Particularly the few times I've seen anything about Bengazi. And I've seen some horrible stuff from Hillary supporters online. That's not the campaign although it certainly colors how we see each other and the candidates.
By the end of the day on Wednesday there will be Vince Foster threads on GDP.
Not even close. It doesn't even represent the AA vote, we vary as much as anyone. There's still plenty of time to win.
And we will win.
If by "gloves off," you mean attacking aggressively, going negative. No. That's how we lose, it's exactly what Bernie's opponents want us to do. I, for one, am not using their tactics.
There's plenty to attack (policy, record, etc) without going negative.
It ain't over yet, don't listen to them.
They wouldn't give Bernie a blink for seven months, but ran Trump 24/7 as the guy who'd shake things up.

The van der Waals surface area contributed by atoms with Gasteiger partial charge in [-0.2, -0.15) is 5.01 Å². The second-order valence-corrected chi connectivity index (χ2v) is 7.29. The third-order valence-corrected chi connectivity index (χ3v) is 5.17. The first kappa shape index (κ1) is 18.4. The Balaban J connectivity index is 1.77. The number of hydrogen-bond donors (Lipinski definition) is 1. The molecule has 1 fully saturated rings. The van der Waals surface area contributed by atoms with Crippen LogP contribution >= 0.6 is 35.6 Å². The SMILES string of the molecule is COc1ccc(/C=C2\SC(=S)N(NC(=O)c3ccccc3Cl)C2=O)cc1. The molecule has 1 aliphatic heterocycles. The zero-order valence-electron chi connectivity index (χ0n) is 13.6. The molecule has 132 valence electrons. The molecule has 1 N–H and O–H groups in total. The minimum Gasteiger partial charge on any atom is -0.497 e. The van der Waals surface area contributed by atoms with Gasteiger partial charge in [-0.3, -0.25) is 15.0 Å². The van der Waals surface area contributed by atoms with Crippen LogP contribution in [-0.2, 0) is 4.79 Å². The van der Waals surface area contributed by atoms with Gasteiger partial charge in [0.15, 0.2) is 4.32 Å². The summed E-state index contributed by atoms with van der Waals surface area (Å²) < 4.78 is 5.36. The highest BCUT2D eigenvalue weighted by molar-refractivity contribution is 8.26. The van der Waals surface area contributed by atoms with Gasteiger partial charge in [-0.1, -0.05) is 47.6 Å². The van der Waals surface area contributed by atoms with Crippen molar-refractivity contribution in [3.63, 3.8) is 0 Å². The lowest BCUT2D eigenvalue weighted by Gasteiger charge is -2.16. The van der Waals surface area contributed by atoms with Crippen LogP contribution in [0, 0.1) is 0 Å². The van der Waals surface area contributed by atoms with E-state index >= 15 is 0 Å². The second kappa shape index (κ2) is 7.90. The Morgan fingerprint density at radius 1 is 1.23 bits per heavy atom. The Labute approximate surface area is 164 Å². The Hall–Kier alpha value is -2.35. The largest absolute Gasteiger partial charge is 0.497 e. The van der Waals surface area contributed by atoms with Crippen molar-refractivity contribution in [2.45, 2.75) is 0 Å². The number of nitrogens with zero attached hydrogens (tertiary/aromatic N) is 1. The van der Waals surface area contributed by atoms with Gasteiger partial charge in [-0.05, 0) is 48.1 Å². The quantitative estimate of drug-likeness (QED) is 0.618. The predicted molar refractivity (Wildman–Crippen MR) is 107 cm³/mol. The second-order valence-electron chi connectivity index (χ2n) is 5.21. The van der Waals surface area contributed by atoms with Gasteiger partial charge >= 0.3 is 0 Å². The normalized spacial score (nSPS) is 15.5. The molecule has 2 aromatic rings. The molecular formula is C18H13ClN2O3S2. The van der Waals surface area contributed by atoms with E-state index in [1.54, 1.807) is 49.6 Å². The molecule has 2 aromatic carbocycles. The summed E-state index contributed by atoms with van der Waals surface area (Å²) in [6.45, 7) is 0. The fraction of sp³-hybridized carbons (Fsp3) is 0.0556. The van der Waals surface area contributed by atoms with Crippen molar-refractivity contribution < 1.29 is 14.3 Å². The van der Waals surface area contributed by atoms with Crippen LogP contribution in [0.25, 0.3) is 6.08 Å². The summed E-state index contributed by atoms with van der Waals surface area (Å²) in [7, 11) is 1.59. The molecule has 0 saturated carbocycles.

Bernie, unlike EVERY other candidate in this race, is a good man, an honest person of integrity who won't go negative against an opponent.
Hillary's faults, egregious as they are, cannot be harped on by Bernie, but must see the light of day through social media and word of mouth. Whether it's too late for this to happen is a big question.
...had Bernie gotten more exposure early on, his campaign wouldn't have gotten as far as it is even now. I think part of the appeal of Bernie was the excitement of the roar of the crowd at his stump speeches. 15,000 screaming fans can be very convincing and the movement built up steam. I liken it to the difference between how much you like a song hearing it live vs. hearing it for the first time on your iPod while commuting.
I think the optics of Bernie, sans the screaming crowds, are tough to overcome if you're not already on board with the fervor of his message.